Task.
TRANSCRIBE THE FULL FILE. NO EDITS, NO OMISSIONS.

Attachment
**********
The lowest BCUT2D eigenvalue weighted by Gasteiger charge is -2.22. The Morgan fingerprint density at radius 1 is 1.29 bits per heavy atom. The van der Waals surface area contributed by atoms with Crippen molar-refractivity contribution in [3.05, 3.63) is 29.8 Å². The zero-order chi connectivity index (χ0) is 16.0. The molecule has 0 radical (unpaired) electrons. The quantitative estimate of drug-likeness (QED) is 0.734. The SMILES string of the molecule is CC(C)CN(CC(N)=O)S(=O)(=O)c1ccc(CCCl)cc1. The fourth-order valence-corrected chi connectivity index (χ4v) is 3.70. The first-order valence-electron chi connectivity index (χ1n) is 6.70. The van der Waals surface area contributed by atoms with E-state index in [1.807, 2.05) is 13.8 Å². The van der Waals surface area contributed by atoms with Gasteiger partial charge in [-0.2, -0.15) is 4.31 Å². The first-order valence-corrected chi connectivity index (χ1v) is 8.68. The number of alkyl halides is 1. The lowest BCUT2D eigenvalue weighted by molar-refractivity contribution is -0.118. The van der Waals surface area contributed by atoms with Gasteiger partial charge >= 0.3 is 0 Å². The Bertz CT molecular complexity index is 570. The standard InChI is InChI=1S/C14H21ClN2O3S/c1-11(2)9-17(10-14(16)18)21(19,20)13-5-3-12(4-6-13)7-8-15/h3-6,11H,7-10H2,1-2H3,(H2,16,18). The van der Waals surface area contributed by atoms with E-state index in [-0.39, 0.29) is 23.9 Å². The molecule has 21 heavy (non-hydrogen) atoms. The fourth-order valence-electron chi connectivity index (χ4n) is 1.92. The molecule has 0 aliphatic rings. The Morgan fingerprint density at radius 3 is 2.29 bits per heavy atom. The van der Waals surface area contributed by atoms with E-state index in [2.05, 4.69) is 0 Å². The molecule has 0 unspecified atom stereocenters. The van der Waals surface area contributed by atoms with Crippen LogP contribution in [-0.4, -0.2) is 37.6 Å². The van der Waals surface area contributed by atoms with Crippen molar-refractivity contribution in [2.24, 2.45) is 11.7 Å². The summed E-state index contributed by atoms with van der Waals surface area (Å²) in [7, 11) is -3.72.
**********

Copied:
The lowest BCUT2D eigenvalue weighted by Gasteiger charge is -2.22. The Morgan fingerprint density at radius 1 is 1.29 bits per heavy atom. The van der Waals surface area contributed by atoms with Crippen molar-refractivity contribution in [3.05, 3.63) is 29.8 Å². The zero-order chi connectivity index (χ0) is 16.0. The molecule has 0 radical (unpaired) electrons. The quantitative estimate of drug-likeness (QED) is 0.734. The SMILES string of the molecule is CC(C)CN(CC(N)=O)S(=O)(=O)c1ccc(CCCl)cc1. The fourth-order valence-corrected chi connectivity index (χ4v) is 3.70. The first-order valence-electron chi connectivity index (χ1n) is 6.70. The van der Waals surface area contributed by atoms with E-state index in [1.807, 2.05) is 13.8 Å². The van der Waals surface area contributed by atoms with Gasteiger partial charge in [-0.2, -0.15) is 4.31 Å². The first-order valence-corrected chi connectivity index (χ1v) is 8.68. The number of alkyl halides is 1. The lowest BCUT2D eigenvalue weighted by molar-refractivity contribution is -0.118. The van der Waals surface area contributed by atoms with Gasteiger partial charge >= 0.3 is 0 Å². The Bertz CT molecular complexity index is 570. The standard InChI is InChI=1S/C14H21ClN2O3S/c1-11(2)9-17(10-14(16)18)21(19,20)13-5-3-12(4-6-13)7-8-15/h3-6,11H,7-10H2,1-2H3,(H2,16,18). The van der Waals surface area contributed by atoms with E-state index in [-0.39, 0.29) is 23.9 Å². The molecule has 21 heavy (non-hydrogen) atoms. The fourth-order valence-electron chi connectivity index (χ4n) is 1.92. The molecule has 0 aliphatic rings. The Morgan fingerprint density at radius 3 is 2.29 bits per heavy atom. The van der Waals surface area contributed by atoms with E-state index in [2.05, 4.69) is 0 Å². The molecule has 0 unspecified atom stereocenters. The van der Waals surface area contributed by atoms with Crippen LogP contribution in [-0.4, -0.2) is 37.6 Å². The van der Waals surface area contributed by atoms with Crippen molar-refractivity contribution in [2.24, 2.45) is 11.7 Å². The summed E-state index contributed by atoms with van der Waals surface area (Å²) in [7, 11) is -3.72.